Seems like Rodriguez enjoys Palm Beach so perhaps the Cardinals should send him there to play some corner outfield, because there's no way he should be taking PA's away from better prospects like Piscotty, Ramsey, or Rafael Ortega at Springfield. I'm not sure where that leaves him though: I like Tilson, Longmire, and Garcia a lot too, and those guys are all slated for High-A to start the year at least.
Seems like Rodriguez is a man without a home, and if he starts out 2014 like he finished last year, he just might be.
He was B value heading into last year, but I think both his performance and moving off of a premium defensive position knocks him down to C level, maybe C+ if you wanted to trade from him and move him back to 2B. A possible throw in to a trade, but one that has to happen this spring because of the lack of places for him to get PA's in a farm system full of OF depth.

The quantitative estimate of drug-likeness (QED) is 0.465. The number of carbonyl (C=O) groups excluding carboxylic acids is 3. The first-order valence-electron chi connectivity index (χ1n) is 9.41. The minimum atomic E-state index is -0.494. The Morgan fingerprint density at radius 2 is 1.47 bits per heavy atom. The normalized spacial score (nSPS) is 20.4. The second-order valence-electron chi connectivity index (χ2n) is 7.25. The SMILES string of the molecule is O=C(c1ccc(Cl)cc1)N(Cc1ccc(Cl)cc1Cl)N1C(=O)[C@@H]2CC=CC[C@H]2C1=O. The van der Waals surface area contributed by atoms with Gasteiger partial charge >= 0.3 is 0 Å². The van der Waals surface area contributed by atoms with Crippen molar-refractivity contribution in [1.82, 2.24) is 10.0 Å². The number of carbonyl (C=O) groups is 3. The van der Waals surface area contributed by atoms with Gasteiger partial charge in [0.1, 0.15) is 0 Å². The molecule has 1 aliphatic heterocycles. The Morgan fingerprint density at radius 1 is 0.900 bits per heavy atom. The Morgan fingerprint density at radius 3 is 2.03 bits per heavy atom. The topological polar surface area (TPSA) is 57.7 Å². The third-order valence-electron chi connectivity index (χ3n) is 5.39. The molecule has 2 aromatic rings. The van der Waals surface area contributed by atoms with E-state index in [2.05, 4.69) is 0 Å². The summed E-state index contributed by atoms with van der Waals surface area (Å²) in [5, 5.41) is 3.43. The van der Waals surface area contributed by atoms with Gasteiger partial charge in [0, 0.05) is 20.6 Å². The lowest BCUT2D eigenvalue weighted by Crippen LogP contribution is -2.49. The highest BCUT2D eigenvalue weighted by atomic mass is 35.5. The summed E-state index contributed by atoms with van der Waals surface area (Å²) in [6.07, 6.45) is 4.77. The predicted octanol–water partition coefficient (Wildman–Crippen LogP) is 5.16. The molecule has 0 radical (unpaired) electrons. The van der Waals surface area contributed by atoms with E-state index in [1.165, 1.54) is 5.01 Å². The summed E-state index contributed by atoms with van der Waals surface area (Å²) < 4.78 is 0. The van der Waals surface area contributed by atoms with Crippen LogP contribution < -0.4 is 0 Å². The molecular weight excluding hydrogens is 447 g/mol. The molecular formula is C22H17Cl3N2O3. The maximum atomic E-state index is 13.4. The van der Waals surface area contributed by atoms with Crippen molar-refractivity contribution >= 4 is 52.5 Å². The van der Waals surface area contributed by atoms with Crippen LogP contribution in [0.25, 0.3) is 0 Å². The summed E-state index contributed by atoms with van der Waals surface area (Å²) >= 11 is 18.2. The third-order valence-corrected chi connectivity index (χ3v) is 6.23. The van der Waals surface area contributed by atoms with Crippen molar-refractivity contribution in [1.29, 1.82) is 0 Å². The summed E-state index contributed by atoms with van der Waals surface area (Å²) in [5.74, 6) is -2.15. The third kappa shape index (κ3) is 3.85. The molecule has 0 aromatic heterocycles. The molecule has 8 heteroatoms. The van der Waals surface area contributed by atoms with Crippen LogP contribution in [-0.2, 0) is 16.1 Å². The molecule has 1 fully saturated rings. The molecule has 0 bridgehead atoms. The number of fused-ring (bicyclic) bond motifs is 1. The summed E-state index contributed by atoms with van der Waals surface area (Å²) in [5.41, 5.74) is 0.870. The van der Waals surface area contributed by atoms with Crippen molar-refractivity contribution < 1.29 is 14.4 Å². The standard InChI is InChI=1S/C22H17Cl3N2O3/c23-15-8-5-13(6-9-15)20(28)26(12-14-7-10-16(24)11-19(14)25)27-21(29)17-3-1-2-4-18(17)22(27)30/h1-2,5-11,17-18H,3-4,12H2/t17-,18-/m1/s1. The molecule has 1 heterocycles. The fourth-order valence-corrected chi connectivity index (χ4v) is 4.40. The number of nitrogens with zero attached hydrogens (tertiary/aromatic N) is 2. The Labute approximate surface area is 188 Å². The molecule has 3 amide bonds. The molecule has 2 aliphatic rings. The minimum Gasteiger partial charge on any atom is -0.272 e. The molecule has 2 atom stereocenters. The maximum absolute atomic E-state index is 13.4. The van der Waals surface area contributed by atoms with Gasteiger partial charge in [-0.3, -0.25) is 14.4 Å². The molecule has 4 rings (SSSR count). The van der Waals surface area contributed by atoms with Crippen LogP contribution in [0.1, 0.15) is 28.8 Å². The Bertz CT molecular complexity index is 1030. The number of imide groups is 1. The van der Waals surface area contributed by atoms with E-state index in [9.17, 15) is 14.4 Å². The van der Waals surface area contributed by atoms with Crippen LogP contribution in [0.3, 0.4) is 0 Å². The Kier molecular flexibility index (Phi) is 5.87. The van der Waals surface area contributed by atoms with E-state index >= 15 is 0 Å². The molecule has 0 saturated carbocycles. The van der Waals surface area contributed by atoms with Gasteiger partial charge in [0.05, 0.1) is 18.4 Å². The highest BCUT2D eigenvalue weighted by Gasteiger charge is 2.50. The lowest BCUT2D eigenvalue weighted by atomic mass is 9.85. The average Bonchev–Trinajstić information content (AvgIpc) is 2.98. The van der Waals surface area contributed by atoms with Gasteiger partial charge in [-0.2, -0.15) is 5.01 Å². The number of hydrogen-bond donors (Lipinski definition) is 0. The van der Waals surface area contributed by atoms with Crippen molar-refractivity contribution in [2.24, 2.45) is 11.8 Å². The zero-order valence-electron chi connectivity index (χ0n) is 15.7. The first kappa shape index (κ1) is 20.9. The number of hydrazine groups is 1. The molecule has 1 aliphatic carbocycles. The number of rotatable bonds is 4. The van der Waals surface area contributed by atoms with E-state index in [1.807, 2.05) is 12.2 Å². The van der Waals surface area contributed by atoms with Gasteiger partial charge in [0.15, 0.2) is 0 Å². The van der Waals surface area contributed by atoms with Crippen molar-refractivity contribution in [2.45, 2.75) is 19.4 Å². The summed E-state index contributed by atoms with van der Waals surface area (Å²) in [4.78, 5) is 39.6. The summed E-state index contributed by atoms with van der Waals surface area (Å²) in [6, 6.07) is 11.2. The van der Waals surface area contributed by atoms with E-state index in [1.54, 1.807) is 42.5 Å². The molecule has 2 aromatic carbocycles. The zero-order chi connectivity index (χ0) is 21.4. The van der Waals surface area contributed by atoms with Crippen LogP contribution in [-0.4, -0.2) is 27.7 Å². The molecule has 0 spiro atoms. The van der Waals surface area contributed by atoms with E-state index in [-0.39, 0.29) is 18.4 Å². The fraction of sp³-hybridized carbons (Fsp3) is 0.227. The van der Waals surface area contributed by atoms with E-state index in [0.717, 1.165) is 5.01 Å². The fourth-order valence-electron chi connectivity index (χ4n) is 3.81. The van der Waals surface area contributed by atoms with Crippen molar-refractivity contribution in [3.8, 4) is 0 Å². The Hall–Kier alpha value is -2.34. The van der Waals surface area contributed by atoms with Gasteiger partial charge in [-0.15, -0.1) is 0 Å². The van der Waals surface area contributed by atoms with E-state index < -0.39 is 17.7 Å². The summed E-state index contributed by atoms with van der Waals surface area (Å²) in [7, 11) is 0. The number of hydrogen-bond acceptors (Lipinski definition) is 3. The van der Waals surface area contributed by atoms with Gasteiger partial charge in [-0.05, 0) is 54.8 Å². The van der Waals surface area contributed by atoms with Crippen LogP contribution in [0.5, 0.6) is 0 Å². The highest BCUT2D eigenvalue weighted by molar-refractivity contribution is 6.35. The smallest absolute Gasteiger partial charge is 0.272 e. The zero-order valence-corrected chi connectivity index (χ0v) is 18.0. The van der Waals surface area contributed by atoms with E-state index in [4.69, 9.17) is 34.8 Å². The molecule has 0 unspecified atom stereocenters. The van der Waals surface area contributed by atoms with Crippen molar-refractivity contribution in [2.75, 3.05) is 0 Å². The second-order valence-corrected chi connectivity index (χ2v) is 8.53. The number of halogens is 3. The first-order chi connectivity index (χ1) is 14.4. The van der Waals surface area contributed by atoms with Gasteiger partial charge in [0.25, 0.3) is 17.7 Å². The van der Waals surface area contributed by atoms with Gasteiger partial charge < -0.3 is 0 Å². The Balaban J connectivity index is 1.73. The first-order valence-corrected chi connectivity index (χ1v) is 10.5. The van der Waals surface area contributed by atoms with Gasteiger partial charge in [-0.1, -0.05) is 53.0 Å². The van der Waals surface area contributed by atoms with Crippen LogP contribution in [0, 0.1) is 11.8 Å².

Making a slight rebound with the bat at AA while getting PA's anywhere he can steal them from better players. I can't see how he makes it through this year still in the Cardinals system unless they're far higher on him than I am. The Rays once signed him back in 2009, perhaps they be interested in a swap of some sort?